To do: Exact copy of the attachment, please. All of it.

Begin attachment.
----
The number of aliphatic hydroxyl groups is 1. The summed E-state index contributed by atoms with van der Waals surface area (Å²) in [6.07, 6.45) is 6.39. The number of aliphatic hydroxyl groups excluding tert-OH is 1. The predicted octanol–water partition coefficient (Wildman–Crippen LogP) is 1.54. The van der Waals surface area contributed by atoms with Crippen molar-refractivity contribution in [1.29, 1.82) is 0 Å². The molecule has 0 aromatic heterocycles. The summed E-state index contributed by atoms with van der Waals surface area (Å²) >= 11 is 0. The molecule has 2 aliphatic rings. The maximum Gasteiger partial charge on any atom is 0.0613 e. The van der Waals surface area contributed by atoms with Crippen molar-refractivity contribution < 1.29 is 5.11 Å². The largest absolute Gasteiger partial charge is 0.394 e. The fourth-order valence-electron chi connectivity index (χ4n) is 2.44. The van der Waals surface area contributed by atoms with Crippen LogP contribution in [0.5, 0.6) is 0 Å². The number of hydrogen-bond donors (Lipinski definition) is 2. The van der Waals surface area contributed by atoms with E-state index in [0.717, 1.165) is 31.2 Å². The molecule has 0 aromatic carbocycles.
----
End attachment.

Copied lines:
The number of aliphatic hydroxyl groups is 1. The summed E-state index contributed by atoms with van der Waals surface area (Å²) in [6.07, 6.45) is 6.39. The number of aliphatic hydroxyl groups excluding tert-OH is 1. The predicted octanol–water partition coefficient (Wildman–Crippen LogP) is 1.54. The van der Waals surface area contributed by atoms with Crippen molar-refractivity contribution in [1.29, 1.82) is 0 Å². The molecule has 0 aromatic heterocycles. The summed E-state index contributed by atoms with van der Waals surface area (Å²) >= 11 is 0. The molecule has 2 aliphatic rings. The maximum Gasteiger partial charge on any atom is 0.0613 e. The van der Waals surface area contributed by atoms with Crippen molar-refractivity contribution < 1.29 is 5.11 Å². The largest absolute Gasteiger partial charge is 0.394 e. The fourth-order valence-electron chi connectivity index (χ4n) is 2.44. The van der Waals surface area contributed by atoms with Crippen LogP contribution in [0.5, 0.6) is 0 Å². The number of hydrogen-bond donors (Lipinski definition) is 2. The van der Waals surface area contributed by atoms with E-state index in [0.717, 1.165) is 31.2 Å². The molecule has 0 aromatic carbocycles.